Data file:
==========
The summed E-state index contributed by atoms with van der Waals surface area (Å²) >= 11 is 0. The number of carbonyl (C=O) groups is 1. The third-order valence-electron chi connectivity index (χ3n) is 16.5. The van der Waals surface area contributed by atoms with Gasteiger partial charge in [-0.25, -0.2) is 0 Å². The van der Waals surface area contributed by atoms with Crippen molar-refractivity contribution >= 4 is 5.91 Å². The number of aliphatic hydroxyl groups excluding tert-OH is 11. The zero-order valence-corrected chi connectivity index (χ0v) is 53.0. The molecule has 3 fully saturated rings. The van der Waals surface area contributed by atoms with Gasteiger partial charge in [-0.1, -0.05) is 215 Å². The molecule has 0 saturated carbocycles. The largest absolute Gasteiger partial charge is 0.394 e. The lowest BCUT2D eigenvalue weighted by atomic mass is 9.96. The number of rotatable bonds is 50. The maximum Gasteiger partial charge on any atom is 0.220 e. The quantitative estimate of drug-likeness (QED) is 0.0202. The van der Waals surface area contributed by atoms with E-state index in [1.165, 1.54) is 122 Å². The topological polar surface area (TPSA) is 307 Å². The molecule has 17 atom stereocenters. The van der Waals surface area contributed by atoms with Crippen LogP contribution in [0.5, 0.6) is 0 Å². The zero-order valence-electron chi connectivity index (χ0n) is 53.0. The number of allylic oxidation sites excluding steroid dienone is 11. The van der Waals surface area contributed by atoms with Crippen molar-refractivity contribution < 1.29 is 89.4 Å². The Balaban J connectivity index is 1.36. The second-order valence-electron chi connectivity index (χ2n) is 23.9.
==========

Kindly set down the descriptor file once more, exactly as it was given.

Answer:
The summed E-state index contributed by atoms with van der Waals surface area (Å²) >= 11 is 0. The number of carbonyl (C=O) groups is 1. The third-order valence-electron chi connectivity index (χ3n) is 16.5. The van der Waals surface area contributed by atoms with Gasteiger partial charge in [-0.25, -0.2) is 0 Å². The van der Waals surface area contributed by atoms with Crippen molar-refractivity contribution >= 4 is 5.91 Å². The number of aliphatic hydroxyl groups excluding tert-OH is 11. The zero-order valence-corrected chi connectivity index (χ0v) is 53.0. The molecule has 3 fully saturated rings. The van der Waals surface area contributed by atoms with Gasteiger partial charge in [-0.1, -0.05) is 215 Å². The molecule has 0 saturated carbocycles. The largest absolute Gasteiger partial charge is 0.394 e. The lowest BCUT2D eigenvalue weighted by atomic mass is 9.96. The number of rotatable bonds is 50. The maximum Gasteiger partial charge on any atom is 0.220 e. The quantitative estimate of drug-likeness (QED) is 0.0202. The van der Waals surface area contributed by atoms with E-state index in [1.165, 1.54) is 122 Å². The topological polar surface area (TPSA) is 307 Å². The molecule has 17 atom stereocenters. The van der Waals surface area contributed by atoms with Crippen LogP contribution in [0.5, 0.6) is 0 Å². The zero-order valence-electron chi connectivity index (χ0n) is 53.0. The number of allylic oxidation sites excluding steroid dienone is 11. The van der Waals surface area contributed by atoms with Crippen molar-refractivity contribution < 1.29 is 89.4 Å². The Balaban J connectivity index is 1.36. The second-order valence-electron chi connectivity index (χ2n) is 23.9.